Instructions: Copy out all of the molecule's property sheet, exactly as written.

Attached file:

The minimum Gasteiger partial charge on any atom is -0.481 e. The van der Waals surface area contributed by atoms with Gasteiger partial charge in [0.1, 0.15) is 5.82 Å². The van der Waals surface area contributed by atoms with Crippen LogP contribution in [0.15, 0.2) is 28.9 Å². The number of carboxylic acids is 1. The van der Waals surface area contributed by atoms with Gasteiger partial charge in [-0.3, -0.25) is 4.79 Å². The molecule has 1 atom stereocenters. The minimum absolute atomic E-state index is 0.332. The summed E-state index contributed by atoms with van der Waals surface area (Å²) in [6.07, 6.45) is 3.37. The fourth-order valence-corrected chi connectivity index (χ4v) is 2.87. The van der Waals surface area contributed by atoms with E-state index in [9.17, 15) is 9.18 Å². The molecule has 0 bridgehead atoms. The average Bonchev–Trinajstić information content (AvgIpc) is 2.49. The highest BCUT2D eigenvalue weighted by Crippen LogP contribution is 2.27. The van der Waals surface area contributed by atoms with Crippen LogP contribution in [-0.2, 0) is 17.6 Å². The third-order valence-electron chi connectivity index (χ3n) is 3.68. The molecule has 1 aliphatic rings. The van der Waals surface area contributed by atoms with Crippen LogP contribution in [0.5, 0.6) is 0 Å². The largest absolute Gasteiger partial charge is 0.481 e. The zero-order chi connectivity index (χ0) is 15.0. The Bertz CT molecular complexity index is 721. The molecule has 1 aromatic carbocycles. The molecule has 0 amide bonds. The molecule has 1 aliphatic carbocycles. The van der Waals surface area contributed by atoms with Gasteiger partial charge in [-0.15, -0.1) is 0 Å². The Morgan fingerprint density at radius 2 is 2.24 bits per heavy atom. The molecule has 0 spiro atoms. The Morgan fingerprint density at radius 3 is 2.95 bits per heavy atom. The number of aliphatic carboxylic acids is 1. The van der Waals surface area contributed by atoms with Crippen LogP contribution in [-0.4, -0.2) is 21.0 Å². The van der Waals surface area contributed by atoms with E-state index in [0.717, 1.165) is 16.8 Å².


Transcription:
The minimum Gasteiger partial charge on any atom is -0.481 e. The van der Waals surface area contributed by atoms with Gasteiger partial charge in [0.1, 0.15) is 5.82 Å². The van der Waals surface area contributed by atoms with Crippen LogP contribution in [0.15, 0.2) is 28.9 Å². The number of carboxylic acids is 1. The van der Waals surface area contributed by atoms with Gasteiger partial charge in [-0.3, -0.25) is 4.79 Å². The molecule has 1 atom stereocenters. The minimum absolute atomic E-state index is 0.332. The summed E-state index contributed by atoms with van der Waals surface area (Å²) in [6.07, 6.45) is 3.37. The fourth-order valence-corrected chi connectivity index (χ4v) is 2.87. The van der Waals surface area contributed by atoms with E-state index in [9.17, 15) is 9.18 Å². The molecule has 0 bridgehead atoms. The average Bonchev–Trinajstić information content (AvgIpc) is 2.49. The highest BCUT2D eigenvalue weighted by Crippen LogP contribution is 2.27. The van der Waals surface area contributed by atoms with Crippen LogP contribution in [-0.2, 0) is 17.6 Å². The third-order valence-electron chi connectivity index (χ3n) is 3.68. The molecule has 1 aliphatic rings. The van der Waals surface area contributed by atoms with Crippen LogP contribution in [0.5, 0.6) is 0 Å². The largest absolute Gasteiger partial charge is 0.481 e. The zero-order chi connectivity index (χ0) is 15.0. The Bertz CT molecular complexity index is 721. The molecule has 1 aromatic carbocycles. The molecule has 0 amide bonds. The molecule has 1 aliphatic carbocycles. The van der Waals surface area contributed by atoms with Gasteiger partial charge in [-0.15, -0.1) is 0 Å². The Morgan fingerprint density at radius 2 is 2.24 bits per heavy atom. The molecule has 0 spiro atoms. The Morgan fingerprint density at radius 3 is 2.95 bits per heavy atom. The number of aliphatic carboxylic acids is 1. The van der Waals surface area contributed by atoms with Crippen LogP contribution in [-0.4, -0.2) is 21.0 Å². The van der Waals surface area contributed by atoms with E-state index in [0.717, 1.165) is 16.8 Å².